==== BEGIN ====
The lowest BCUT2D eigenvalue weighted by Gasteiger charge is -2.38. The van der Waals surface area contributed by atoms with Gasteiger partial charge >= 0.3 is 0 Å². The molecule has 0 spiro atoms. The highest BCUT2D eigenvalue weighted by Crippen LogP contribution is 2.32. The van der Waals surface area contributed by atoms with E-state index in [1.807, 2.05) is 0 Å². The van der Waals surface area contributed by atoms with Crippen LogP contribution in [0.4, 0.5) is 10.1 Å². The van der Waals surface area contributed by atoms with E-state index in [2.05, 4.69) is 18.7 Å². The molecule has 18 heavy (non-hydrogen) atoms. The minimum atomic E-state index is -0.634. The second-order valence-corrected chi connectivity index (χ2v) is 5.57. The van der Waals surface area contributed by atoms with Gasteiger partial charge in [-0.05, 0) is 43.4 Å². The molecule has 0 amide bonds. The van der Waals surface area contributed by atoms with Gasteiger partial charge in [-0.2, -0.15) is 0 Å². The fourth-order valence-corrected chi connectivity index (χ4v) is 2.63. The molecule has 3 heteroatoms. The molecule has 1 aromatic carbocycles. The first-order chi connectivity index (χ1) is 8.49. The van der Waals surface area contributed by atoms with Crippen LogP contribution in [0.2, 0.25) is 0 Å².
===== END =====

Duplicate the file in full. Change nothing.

The lowest BCUT2D eigenvalue weighted by Gasteiger charge is -2.38. The van der Waals surface area contributed by atoms with Gasteiger partial charge >= 0.3 is 0 Å². The molecule has 0 spiro atoms. The highest BCUT2D eigenvalue weighted by Crippen LogP contribution is 2.32. The van der Waals surface area contributed by atoms with E-state index in [1.807, 2.05) is 0 Å². The van der Waals surface area contributed by atoms with Crippen LogP contribution in [0.4, 0.5) is 10.1 Å². The van der Waals surface area contributed by atoms with E-state index in [2.05, 4.69) is 18.7 Å². The molecule has 18 heavy (non-hydrogen) atoms. The minimum atomic E-state index is -0.634. The second-order valence-corrected chi connectivity index (χ2v) is 5.57. The van der Waals surface area contributed by atoms with Gasteiger partial charge in [-0.05, 0) is 43.4 Å². The molecule has 0 amide bonds. The van der Waals surface area contributed by atoms with Gasteiger partial charge in [-0.2, -0.15) is 0 Å². The fourth-order valence-corrected chi connectivity index (χ4v) is 2.63. The molecule has 3 heteroatoms. The molecule has 1 aromatic carbocycles. The first-order chi connectivity index (χ1) is 8.49. The van der Waals surface area contributed by atoms with Crippen LogP contribution in [0.2, 0.25) is 0 Å².